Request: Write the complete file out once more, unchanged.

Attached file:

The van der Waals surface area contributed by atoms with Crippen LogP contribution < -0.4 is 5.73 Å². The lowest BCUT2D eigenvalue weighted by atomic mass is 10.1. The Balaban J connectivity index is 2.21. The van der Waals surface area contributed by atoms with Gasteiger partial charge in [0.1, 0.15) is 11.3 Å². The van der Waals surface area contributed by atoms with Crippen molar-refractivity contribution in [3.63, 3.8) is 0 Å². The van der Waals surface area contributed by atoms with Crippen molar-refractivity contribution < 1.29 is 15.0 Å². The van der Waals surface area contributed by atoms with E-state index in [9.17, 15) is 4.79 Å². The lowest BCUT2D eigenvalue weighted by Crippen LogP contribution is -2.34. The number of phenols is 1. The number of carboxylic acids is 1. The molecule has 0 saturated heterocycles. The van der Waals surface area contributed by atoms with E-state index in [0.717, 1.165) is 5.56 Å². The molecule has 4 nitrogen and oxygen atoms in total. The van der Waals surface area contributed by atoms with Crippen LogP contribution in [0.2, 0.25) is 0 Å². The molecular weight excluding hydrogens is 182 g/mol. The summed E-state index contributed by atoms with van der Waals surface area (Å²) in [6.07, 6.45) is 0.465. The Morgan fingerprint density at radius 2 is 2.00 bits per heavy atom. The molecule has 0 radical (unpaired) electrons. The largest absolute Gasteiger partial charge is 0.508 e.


The van der Waals surface area contributed by atoms with Crippen LogP contribution < -0.4 is 5.73 Å². The lowest BCUT2D eigenvalue weighted by atomic mass is 10.1. The Balaban J connectivity index is 2.21. The van der Waals surface area contributed by atoms with Gasteiger partial charge in [0.1, 0.15) is 11.3 Å². The van der Waals surface area contributed by atoms with Crippen molar-refractivity contribution in [3.63, 3.8) is 0 Å². The van der Waals surface area contributed by atoms with Crippen molar-refractivity contribution < 1.29 is 15.0 Å². The van der Waals surface area contributed by atoms with E-state index in [9.17, 15) is 4.79 Å². The lowest BCUT2D eigenvalue weighted by Crippen LogP contribution is -2.34. The number of phenols is 1. The number of carboxylic acids is 1. The molecule has 0 saturated heterocycles. The van der Waals surface area contributed by atoms with E-state index in [0.717, 1.165) is 5.56 Å². The molecule has 4 nitrogen and oxygen atoms in total. The van der Waals surface area contributed by atoms with Crippen LogP contribution in [0.2, 0.25) is 0 Å². The molecular weight excluding hydrogens is 182 g/mol. The summed E-state index contributed by atoms with van der Waals surface area (Å²) in [6.07, 6.45) is 0.465. The Morgan fingerprint density at radius 2 is 2.00 bits per heavy atom. The molecule has 0 radical (unpaired) electrons. The largest absolute Gasteiger partial charge is 0.508 e.